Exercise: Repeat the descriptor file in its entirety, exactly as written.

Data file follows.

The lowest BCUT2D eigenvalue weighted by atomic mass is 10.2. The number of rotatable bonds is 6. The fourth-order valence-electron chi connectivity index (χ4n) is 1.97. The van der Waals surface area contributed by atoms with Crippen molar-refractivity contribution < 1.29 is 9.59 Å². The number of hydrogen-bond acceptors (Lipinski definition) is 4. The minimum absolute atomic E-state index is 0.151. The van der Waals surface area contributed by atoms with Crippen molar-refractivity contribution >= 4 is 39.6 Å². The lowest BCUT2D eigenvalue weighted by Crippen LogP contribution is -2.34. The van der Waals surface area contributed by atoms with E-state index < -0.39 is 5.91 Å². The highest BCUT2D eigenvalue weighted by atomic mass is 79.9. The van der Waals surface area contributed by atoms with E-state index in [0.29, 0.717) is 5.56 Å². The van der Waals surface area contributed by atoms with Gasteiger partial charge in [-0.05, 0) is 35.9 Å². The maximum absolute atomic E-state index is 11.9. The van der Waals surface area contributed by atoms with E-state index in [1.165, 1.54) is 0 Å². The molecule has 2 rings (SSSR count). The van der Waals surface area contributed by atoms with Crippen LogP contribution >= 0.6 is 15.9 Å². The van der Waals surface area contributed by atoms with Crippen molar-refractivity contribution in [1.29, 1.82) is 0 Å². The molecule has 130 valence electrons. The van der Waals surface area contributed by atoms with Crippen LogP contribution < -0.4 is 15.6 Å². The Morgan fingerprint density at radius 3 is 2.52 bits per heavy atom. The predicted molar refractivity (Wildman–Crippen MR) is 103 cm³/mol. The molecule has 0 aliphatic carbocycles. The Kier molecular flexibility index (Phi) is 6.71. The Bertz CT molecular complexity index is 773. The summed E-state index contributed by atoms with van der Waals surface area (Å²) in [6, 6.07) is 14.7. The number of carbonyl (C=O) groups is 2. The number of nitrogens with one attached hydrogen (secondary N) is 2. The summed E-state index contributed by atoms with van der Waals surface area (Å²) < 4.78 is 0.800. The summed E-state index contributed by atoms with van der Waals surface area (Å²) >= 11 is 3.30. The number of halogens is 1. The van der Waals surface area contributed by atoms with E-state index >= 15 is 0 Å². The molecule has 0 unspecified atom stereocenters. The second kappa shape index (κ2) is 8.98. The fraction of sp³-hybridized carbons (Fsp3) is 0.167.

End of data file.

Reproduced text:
The lowest BCUT2D eigenvalue weighted by atomic mass is 10.2. The number of rotatable bonds is 6. The fourth-order valence-electron chi connectivity index (χ4n) is 1.97. The van der Waals surface area contributed by atoms with Crippen molar-refractivity contribution < 1.29 is 9.59 Å². The number of hydrogen-bond acceptors (Lipinski definition) is 4. The minimum absolute atomic E-state index is 0.151. The van der Waals surface area contributed by atoms with Crippen molar-refractivity contribution >= 4 is 39.6 Å². The lowest BCUT2D eigenvalue weighted by Crippen LogP contribution is -2.34. The van der Waals surface area contributed by atoms with E-state index < -0.39 is 5.91 Å². The highest BCUT2D eigenvalue weighted by atomic mass is 79.9. The van der Waals surface area contributed by atoms with E-state index in [0.29, 0.717) is 5.56 Å². The van der Waals surface area contributed by atoms with Gasteiger partial charge in [-0.05, 0) is 35.9 Å². The maximum absolute atomic E-state index is 11.9. The van der Waals surface area contributed by atoms with E-state index in [1.165, 1.54) is 0 Å². The molecule has 2 rings (SSSR count). The van der Waals surface area contributed by atoms with Crippen LogP contribution >= 0.6 is 15.9 Å². The van der Waals surface area contributed by atoms with Crippen molar-refractivity contribution in [1.29, 1.82) is 0 Å². The molecule has 130 valence electrons. The van der Waals surface area contributed by atoms with Crippen LogP contribution < -0.4 is 15.6 Å². The Morgan fingerprint density at radius 3 is 2.52 bits per heavy atom. The predicted molar refractivity (Wildman–Crippen MR) is 103 cm³/mol. The molecule has 0 aliphatic carbocycles. The Kier molecular flexibility index (Phi) is 6.71. The Bertz CT molecular complexity index is 773. The summed E-state index contributed by atoms with van der Waals surface area (Å²) in [6, 6.07) is 14.7. The number of carbonyl (C=O) groups is 2. The number of nitrogens with one attached hydrogen (secondary N) is 2. The summed E-state index contributed by atoms with van der Waals surface area (Å²) < 4.78 is 0.800. The summed E-state index contributed by atoms with van der Waals surface area (Å²) >= 11 is 3.30. The number of halogens is 1. The van der Waals surface area contributed by atoms with E-state index >= 15 is 0 Å². The molecule has 0 unspecified atom stereocenters. The second kappa shape index (κ2) is 8.98. The fraction of sp³-hybridized carbons (Fsp3) is 0.167.